It’s good to have a constitution, but not every constitution is good. Charles Blow of The New York Times evaluates ours:
… I have been thinking about what I would say to Biden about the threats to American democracy. The most acute threat, it’s true, comes from election deniers and the authoritarian mass movement led by the previous president….. But the long-term threat is less an imposition from bad actors and more a constitutive part of our political system. It is, in fact, the Constitution. Specifically, it is a set of fundamental problems with the structure of our government that flow directly from the Constitution as it currently exists.
We tend to equate American democracy with the Constitution as if the two were synonymous with each other. To defend one is to protect the other and vice versa. But our history makes clear that the two are in tension with each other — and always have been. The Constitution, as I’ve written before, was as much a reaction to the populist enthusiasms and democratic experimentation of the 1780s as it was to the failures of the Articles of Confederation.
The framers meant to force national majorities through an overlapping system of fractured authority; they meant to mediate, and even stymie, the popular will as much as possible and force the government to act with as much consensus as possible.
Unfortunately for the framers, this plan did not work as well as they hoped. With the advent of political parties in the first decade of the new Republic — which the framers failed to anticipate in their design — Americans had essentially circumvented the careful balance of institutions and divided power. Parties could campaign to control each branch of government, and with the advent of the mass party in the 1820s, they could claim to represent “the people” themselves in all their glory.
Americans, in short, had forced the Constitution to accommodate their democratic impulses, as would be the case again and again, up to the present. The question, today, is whether there’s any room left to build a truly democratic political system within the present limits of our constitutional order.
In his new book “Two Cheers for Politics: Why Democracy is Flawed, Frightening — and Our Best Hope,” the legal scholar Jedediah Purdy says the answer is, essentially, no. “Our mainstream political language still lacks ways of saying, with unapologetic conviction and even patriotically, that the Constitution may be the enemy of the democracy it supposedly sustains,” Purdy writes.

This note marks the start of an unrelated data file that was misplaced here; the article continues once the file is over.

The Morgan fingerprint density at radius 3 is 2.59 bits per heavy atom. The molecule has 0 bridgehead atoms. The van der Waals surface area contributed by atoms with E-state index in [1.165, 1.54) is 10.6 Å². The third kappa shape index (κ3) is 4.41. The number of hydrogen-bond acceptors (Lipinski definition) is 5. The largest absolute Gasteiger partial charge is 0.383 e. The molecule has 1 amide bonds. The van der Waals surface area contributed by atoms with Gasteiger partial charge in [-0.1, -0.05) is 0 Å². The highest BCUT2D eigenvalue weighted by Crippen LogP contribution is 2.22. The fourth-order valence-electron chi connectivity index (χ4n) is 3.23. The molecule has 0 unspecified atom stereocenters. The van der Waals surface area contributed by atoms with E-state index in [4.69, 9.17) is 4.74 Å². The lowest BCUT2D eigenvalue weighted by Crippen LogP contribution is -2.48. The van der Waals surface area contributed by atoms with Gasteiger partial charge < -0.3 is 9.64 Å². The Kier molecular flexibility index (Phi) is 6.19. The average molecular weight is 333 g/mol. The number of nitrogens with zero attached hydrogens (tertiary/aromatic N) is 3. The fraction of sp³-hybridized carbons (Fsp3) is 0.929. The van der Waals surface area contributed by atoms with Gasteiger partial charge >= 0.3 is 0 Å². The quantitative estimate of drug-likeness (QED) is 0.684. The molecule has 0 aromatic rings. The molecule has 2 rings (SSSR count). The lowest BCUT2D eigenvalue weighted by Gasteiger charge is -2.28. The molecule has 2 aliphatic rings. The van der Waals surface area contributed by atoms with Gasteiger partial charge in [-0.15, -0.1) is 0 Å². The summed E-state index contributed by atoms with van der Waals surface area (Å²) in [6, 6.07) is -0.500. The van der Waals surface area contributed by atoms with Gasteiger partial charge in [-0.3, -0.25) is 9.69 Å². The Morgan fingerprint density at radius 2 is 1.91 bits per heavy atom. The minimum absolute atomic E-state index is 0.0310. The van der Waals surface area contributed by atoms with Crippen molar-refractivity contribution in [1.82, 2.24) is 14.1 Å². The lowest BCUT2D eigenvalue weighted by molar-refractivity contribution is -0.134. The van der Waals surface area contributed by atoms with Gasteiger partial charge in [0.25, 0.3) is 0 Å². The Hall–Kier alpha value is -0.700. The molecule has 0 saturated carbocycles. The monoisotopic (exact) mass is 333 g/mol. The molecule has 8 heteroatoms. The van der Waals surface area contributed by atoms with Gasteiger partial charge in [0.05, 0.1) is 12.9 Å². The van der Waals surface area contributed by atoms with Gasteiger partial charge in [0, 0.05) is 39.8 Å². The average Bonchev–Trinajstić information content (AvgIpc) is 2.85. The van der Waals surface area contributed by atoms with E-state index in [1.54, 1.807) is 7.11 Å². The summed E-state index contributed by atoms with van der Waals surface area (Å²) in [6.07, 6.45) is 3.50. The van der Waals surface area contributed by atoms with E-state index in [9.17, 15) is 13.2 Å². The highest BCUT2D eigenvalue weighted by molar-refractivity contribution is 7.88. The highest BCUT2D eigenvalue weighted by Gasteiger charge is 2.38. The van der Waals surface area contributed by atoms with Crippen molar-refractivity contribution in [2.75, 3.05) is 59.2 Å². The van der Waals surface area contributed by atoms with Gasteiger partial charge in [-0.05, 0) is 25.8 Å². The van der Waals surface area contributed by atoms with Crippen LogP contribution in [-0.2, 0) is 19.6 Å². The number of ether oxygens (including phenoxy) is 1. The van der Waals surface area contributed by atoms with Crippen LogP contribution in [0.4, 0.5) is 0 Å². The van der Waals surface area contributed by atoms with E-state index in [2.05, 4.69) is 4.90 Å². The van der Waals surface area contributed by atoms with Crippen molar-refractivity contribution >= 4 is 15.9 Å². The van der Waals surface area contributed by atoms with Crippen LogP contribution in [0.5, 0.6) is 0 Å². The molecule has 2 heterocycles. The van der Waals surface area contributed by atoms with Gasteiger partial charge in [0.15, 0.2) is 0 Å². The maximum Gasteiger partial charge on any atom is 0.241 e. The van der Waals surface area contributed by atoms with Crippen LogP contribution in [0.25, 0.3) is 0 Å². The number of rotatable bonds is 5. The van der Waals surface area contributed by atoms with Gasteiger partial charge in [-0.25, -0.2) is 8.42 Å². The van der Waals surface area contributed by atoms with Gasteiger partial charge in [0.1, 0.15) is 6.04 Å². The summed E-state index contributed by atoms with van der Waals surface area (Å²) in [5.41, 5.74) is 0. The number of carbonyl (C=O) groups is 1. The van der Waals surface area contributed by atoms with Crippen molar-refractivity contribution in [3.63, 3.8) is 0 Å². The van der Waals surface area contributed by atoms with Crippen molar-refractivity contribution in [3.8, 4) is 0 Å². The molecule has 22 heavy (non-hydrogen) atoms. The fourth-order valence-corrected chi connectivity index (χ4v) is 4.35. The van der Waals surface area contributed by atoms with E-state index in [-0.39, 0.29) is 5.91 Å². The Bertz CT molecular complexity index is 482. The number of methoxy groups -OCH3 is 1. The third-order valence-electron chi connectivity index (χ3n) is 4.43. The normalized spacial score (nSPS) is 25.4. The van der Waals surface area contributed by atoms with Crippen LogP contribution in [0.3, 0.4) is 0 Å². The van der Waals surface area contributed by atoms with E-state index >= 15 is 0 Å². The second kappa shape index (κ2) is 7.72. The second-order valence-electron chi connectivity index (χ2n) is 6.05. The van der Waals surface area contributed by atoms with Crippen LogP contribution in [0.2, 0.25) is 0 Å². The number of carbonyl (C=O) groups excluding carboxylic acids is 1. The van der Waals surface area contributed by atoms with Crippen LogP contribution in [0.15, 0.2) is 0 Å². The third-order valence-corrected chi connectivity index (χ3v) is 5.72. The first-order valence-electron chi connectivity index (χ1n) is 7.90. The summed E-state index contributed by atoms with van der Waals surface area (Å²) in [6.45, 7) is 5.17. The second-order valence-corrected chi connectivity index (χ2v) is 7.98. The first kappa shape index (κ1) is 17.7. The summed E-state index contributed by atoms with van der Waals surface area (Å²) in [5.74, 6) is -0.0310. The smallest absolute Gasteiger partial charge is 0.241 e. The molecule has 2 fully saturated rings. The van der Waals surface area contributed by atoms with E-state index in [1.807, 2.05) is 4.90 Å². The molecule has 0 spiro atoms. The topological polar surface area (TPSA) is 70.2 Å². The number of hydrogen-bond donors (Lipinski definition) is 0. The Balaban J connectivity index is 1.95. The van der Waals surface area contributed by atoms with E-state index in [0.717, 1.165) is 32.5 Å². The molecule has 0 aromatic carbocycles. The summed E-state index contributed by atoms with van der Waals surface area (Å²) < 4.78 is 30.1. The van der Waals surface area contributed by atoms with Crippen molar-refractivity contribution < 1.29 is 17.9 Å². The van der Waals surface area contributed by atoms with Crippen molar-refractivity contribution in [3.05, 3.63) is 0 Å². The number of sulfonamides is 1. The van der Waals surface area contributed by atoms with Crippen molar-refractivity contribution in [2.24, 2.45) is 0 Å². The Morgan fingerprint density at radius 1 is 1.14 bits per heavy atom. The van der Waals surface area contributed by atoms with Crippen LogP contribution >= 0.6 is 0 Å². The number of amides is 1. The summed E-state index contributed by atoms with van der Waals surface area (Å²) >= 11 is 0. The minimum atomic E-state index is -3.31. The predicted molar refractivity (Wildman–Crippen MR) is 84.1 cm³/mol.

This is true in two ways. The first (and obvious) one is that the Constitution has enabled the democratic backsliding of the past six years. Founding-era warnings against demagogues — used often to justify our indirect system of choosing a president — run headfirst into the fact that [the last one] was selected constitutionally, not elected democratically….
And consider this: In the 2020 presidential election, a clear majority of Americans voted against [the incumbent] in the highest turnout election of the 21st century so far. But with a few tens of thousands of additional votes in a few states, [he] would have won a second term under the Constitution. “A mechanism for selecting a chief executive among propertied elites in the late eighteenth century persists into the twenty-first,” Purdy writes, “now as a key choke point in a mass democracy.”
The Constitution subverts democracy in a second, more subtle way. As Purdy notes, the counter-majoritarian structure of the American system inhibits lawmaking and slows down politics, “making meaningful initiatives hard to undertake”…..
Even if you keep MAGA Republicans out of office (including [their leader]), you’re still left with a system the basic structure of which fuels dysfunction and undermines American democracy….
What makes this all the worse is that it has become virtually impossible to amend the Constitution and revise the basics of the American political system. The preamble to the Constitution may begin with “We the People,” but as Purdy writes, “A constitution like the American one deserves democratic authority only if it is realistically open to amendment.” It is only then that we can “know that what has not changed in the old text still commands consent.” Silence can have meaning, he points out, “but only when it is the silence of those free to speak.”
There is much more to say about the ways that our political system has inhibited democratic life and even enabled forms of tyranny. For now, it suffices to say that a constitution that subverts majority rule, fuels authoritarian movements and renders popular sovereignty inert is not a constitution that can be said to protect, secure or even enable American democracy.
In a speech in Philadelphia last month, Biden did speak publicly on the threats to American democracy. He focused, as almost any president would, on the Constitution. “This is a nation that honors our Constitution. We do not reject it. This is a nation that believes in the rule of law. We do not repudiate it. This is a nation that respects free and fair elections. We honor the will of the people. We do not deny it.”
The problem, and what this country must confront if it ever hopes to turn its deepest democratic aspirations into reality, is that we don’t actually honor the will of the people. We deny it. And it’s this denial that sits at the root of our troubles.